The site overlies the lower Carboniferous which contains the most productive aquifer sands in Scotland’s central belt. In 2015 TownRock Energy and partners evaluated the viability of producing 35°C water from 1000m depth, and have modelled the geology and scoped three conceptual well designs. The proposed system design can provide very low carbon heat to the Guardbridge site whilst making a profit.
The report, funded by the Scottish Governments Geothermal Energy Challenge Fund, can be viewed and downloaded in full here http://www.gov.scot/Publications/2016/03/3520
A second phase of funding was secured from the LCITP over the summer of 2016 to complete a seismic survey of the site and refine the geological model and well designs. The team aim to source funding for the geothermal well in 2017, to make Guardbridge the first HSA geothermal demonstrator project in Scotland.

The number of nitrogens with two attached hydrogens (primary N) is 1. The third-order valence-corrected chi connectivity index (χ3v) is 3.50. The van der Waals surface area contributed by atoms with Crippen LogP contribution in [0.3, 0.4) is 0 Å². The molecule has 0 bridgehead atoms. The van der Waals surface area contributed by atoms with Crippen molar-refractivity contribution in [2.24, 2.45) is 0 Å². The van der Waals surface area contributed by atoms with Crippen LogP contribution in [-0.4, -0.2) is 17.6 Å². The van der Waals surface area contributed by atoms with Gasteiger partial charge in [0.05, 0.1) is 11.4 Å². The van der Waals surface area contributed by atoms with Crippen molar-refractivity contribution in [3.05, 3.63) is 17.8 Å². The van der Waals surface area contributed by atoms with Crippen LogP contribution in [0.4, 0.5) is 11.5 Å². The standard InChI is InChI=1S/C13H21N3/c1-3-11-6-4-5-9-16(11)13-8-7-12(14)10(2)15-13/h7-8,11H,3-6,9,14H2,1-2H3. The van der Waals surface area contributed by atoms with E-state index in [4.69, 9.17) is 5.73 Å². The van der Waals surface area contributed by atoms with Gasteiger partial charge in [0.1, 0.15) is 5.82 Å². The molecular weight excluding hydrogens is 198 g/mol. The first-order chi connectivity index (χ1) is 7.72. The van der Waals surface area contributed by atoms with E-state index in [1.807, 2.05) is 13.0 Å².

Granite (EGS) Geothermal Projects
Hill of Banchory Geothermal Energy Project
In partnership with Cluff Geothermal and the Hill of Banchory ESCO and other partners, TownRock Energy evaluated the potential for producing 75 – 90°C water from 2 – 3 km’s depth in the Hill of Fare granite pluton in Aberdeenshire, Scotland. The hot water would be providing supplementary heat into the Hill of Banchory district heating network which currently utilises a biomass heat centre.
TownRock Energy provided a risk register and mitigation strategy, and collected a new suite of thermal conductivity data from surface outcrops by use of the Divided Bar tool housed at the company’s laboratory in St Andrews.
The report demonstrated technological feasibility, although with a significant degree of uncertainty in the productivity of the pluton at depth due to lack of local deep borehole data. The entire feasibility study can be viewed and downloaded at http://www.gov.scot/Publications/2016/03/6881.
Unfortunately, the cost of heat supply from the geothermal resource was estimated to be higher than the current cost of heat from the biomass heat centre, due to local arrangements with biomass fuel suppliers. The project may be reopened in the future following an expansion in the heat network, or a rise in the cost of biomass.